Miracles happen in medicine

Dr. Victor Sierpina

Dr. Victor Sierpina

Editor’s note: This is the first of a two-part series.

The other day, a lovely 81-year-old patient, let’s call her Edna, an active community volunteer, came in to see me after a bad fall.

The swelling and lack of mobility in her upper arm made me suspect that she had broken her humerus, the big bone in the upper arm. I based this nearly certain assessment on my many years of primary care and emergency room practice.

Since I don’t have X-ray eyes, I ordered an X-ray while our hardworking staff simultaneously arranged for a visit to orthopedics for the requisite splinting.

Imagine my surprise and relief later that morning to find the X-rays were normal. No fracture at all.

When I called Edna to report this happy outcome, she told me she had prayed fervently on the way to Radiology and was quite sure this prayer had had its desired effect, that things would be normal.

Of course, I could have dismissed her personal miracle, but I chose instead to reflect on this story and share it with you. Every doctor knows his or her fallibility, the limits of both our art and science. We can always be wrong though we constantly study and try not to be.

Something left out of medical school curriculum is the realm of miracles. The medical field is primarily driven by a view of the world that can be called scientific materialism.

In this world, experiences like Edna’s are foreign. We just don’t teach our students and residents to consider miracles as realistic or even remotely possible or relevant to the care of the sick or dying.

I recently came across a quote by one of my favorite authors, C.S. Lewis:

“Every event which might claim to be a miracle is, in the last resort, something presented to our senses, something seen, heard, touched, smelled, or tasted. And our senses are not infallible. If anything extraordinary seems to have happened, we can always say that we have been the victims of an illusion. If we hold a philosophy which excludes the supernatural, this is what we always shall say. What we learn from experience depends on the kind of philosophy we bring to experience.”

So the realm of the supernatural, including the occurrence of miracles, is routinely left out of modern medicine training and practice. None of that kind of superstitious thinking for us! Yet every doctor in practice for any significant amount of time has experienced the occurrence of mystery and the unexplainable in the lives of his or her patients.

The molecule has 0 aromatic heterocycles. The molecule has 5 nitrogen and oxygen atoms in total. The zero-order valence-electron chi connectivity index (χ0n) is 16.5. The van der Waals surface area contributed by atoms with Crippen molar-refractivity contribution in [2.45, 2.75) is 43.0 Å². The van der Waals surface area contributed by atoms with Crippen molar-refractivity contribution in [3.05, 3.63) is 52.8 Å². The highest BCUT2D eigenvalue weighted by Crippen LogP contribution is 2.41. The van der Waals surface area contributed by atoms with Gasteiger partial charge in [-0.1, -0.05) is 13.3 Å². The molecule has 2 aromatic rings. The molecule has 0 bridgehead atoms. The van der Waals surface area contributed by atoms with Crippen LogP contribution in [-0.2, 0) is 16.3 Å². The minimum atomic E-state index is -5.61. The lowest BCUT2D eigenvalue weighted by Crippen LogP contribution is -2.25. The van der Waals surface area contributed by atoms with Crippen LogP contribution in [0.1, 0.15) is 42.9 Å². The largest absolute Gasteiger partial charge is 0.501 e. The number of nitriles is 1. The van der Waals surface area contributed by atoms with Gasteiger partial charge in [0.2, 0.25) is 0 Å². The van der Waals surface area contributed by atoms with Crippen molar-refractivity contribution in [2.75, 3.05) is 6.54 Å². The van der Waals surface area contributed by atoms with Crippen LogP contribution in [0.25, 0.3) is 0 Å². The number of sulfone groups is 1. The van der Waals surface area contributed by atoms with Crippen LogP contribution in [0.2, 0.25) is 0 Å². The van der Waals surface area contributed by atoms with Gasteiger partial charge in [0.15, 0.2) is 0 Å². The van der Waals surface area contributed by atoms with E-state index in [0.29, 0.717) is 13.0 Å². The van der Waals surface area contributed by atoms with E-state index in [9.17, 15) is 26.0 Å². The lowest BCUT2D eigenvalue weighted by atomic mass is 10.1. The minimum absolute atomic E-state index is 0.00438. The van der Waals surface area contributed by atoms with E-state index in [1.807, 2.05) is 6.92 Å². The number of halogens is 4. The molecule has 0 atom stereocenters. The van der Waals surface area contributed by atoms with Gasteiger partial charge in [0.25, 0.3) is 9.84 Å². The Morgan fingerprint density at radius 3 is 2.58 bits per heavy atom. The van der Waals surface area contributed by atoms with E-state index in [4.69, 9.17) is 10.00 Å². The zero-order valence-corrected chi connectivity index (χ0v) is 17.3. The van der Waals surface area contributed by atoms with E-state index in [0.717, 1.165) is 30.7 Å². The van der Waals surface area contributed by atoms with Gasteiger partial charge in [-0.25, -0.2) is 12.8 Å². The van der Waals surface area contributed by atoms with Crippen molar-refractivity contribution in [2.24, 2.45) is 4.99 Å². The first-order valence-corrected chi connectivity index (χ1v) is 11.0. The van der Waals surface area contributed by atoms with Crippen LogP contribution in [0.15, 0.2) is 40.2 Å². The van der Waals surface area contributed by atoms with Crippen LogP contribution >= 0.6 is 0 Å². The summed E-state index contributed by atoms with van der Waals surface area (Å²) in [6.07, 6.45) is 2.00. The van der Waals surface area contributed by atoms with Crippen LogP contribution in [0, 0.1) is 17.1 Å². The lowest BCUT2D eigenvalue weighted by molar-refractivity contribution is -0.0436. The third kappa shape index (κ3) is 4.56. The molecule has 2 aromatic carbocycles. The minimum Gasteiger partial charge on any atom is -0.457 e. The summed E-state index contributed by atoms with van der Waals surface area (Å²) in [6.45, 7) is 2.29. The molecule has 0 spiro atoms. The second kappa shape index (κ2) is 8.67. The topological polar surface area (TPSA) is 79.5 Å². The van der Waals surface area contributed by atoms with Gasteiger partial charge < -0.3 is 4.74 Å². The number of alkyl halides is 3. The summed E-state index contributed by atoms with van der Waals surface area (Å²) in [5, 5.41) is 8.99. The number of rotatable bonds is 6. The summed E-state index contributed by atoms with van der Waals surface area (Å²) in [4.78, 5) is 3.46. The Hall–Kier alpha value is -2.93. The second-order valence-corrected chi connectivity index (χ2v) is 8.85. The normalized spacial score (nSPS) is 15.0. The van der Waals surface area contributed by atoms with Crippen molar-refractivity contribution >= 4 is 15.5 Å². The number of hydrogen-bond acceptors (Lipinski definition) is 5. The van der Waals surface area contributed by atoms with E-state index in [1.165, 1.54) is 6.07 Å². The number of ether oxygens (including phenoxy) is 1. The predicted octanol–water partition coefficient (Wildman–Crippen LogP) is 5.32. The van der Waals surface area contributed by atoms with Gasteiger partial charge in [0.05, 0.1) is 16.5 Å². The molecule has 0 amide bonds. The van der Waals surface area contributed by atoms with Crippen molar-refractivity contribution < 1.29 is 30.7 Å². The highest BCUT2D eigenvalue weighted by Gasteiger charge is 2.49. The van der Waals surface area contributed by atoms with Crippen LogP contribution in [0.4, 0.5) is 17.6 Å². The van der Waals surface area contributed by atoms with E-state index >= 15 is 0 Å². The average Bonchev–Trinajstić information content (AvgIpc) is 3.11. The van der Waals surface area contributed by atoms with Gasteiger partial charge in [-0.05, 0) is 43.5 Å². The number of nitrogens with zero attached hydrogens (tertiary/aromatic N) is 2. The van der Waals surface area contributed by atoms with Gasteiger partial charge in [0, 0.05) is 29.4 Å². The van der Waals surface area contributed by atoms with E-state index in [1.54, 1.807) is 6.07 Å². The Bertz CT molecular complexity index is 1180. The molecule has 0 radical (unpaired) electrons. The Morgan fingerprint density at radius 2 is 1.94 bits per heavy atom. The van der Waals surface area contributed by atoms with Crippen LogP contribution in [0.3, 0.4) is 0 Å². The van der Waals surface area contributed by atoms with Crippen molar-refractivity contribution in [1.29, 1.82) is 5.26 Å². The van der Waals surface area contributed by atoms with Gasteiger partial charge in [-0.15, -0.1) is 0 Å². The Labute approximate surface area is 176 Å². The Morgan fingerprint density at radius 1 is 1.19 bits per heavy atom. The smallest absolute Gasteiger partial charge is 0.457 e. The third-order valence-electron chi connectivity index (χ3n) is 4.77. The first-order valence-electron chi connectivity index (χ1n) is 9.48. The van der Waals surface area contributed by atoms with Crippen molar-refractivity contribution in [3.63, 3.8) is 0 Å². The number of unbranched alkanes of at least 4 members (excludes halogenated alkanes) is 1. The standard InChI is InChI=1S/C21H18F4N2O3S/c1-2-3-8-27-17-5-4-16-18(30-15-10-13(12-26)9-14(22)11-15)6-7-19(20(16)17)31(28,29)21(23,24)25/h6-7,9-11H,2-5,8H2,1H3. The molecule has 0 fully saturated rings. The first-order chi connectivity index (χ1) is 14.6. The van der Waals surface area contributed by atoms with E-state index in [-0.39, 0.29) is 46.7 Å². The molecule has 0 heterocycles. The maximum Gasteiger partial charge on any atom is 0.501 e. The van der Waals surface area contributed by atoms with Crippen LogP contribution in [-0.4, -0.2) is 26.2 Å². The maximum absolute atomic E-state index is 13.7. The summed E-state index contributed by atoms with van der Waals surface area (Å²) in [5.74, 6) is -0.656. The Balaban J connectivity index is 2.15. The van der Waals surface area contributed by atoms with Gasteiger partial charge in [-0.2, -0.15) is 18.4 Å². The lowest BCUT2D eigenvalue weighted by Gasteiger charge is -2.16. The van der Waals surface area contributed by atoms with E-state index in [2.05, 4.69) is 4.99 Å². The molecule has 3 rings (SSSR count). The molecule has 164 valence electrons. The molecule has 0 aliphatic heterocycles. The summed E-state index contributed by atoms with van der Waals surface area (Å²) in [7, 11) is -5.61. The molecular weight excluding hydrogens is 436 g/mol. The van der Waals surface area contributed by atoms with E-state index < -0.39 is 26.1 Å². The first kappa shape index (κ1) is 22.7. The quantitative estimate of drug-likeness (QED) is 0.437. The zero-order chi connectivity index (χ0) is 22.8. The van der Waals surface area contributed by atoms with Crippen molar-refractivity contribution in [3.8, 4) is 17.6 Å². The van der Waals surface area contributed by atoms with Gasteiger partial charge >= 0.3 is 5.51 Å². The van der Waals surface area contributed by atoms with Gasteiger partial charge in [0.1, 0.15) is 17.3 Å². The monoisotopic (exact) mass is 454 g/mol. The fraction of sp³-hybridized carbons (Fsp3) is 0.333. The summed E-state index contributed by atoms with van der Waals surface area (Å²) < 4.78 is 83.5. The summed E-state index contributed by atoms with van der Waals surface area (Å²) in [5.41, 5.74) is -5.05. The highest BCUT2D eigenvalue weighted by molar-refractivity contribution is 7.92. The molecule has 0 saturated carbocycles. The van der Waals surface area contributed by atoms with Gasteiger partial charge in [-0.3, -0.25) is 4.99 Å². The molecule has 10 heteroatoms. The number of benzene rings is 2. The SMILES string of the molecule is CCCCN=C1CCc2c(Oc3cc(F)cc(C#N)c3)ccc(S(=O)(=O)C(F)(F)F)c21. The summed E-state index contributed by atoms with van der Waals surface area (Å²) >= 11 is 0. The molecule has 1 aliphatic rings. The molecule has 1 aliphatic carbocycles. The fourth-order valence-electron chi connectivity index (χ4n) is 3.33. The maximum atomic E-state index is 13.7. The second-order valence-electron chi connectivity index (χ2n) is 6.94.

Among the challenges to current thinking are the many documented cases of unexplained healing. Dr. Andrew Weil’s book “Spontaneous Healing” is a log of numerous cases that cannot be accounted for by our contemporary medical science.

One poignant example was a 10-year-old boy, call him Steve, with a usually fatal osteosarcoma. This is a bone cancer usually treated by amputation of a limb. This treatment, the standard of care, was reasonably and responsibly recommended by a top cancer center doctor in New York.

However, rather than having the recommended amputation of his leg to save his life, Steve and his parents declined this option. Instead, they chose to return to the supportive community of his family, friends and home in a remote Idaho town. There, they would let things run their course.

In the view of his cancer doctors this was a suicidal choice, maybe even child neglect. Without treatment, he was expected to die, likely in a year or less.

Many years later, a researcher on spontaneous healing found Steve. Despite the grim prognosis, the boy with bone cancer was in his 20s, alive and well, and cancer free.

When the researcher contacted Steve’s cancer doctor in New York to verify the original diagnosis, she was initially greeted professionally and pleasantly.

However, once she told him that this former patient was still alive despite not taking treatment, the doctor cursed and slammed down the phone on her.

Apparently, the occurrence of such a surprising healing, perhaps best described as a miracle, was an unacceptable shock to his belief system.

While I certainly do not recommend ignoring a doctor’s advice, especially with a life-threatening disease like cancer, in this case, something miraculous happened. No one, not even the patient and his family had the least idea how his unexpected survival might have transpired.

Maybe miracles are normal, natural and occur all the time. Only our failure to believe in them keeps us from recognizing how ordinary they are and how regularly they occur.

If you are ready, open yourself to the unexpected, the unknown blessings and the personal healing that some call miracles. You won’t see it until you believe it.

Dr. Victor S. Sierpina is the WD and Laura Nell Nicholson Family Professor of Integrative Medicine and Professor of Family Medicine at UTMB.

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